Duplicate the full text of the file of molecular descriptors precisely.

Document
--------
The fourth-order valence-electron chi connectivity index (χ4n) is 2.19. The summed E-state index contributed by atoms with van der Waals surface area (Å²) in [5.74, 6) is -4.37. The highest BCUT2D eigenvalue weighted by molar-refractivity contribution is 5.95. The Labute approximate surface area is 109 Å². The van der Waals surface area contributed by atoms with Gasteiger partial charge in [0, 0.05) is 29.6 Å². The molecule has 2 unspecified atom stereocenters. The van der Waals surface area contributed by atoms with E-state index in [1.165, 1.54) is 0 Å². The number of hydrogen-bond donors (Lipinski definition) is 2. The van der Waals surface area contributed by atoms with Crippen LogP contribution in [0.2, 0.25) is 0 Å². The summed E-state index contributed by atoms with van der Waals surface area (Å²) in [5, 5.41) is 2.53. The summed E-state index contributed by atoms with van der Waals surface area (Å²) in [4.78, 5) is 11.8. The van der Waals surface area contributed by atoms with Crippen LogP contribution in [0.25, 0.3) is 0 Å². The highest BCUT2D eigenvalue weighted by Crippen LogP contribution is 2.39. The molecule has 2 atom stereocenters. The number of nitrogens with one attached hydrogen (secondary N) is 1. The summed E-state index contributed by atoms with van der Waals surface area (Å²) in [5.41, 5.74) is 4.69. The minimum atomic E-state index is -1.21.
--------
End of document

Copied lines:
The fourth-order valence-electron chi connectivity index (χ4n) is 2.19. The summed E-state index contributed by atoms with van der Waals surface area (Å²) in [5.74, 6) is -4.37. The highest BCUT2D eigenvalue weighted by molar-refractivity contribution is 5.95. The Labute approximate surface area is 109 Å². The van der Waals surface area contributed by atoms with Gasteiger partial charge in [0, 0.05) is 29.6 Å². The molecule has 2 unspecified atom stereocenters. The van der Waals surface area contributed by atoms with E-state index in [1.165, 1.54) is 0 Å². The number of hydrogen-bond donors (Lipinski definition) is 2. The van der Waals surface area contributed by atoms with Crippen LogP contribution in [0.2, 0.25) is 0 Å². The summed E-state index contributed by atoms with van der Waals surface area (Å²) in [5, 5.41) is 2.53. The summed E-state index contributed by atoms with van der Waals surface area (Å²) in [4.78, 5) is 11.8. The van der Waals surface area contributed by atoms with Crippen LogP contribution in [0.25, 0.3) is 0 Å². The highest BCUT2D eigenvalue weighted by Crippen LogP contribution is 2.39. The molecule has 2 atom stereocenters. The number of nitrogens with one attached hydrogen (secondary N) is 1. The summed E-state index contributed by atoms with van der Waals surface area (Å²) in [5.41, 5.74) is 4.69. The minimum atomic E-state index is -1.21.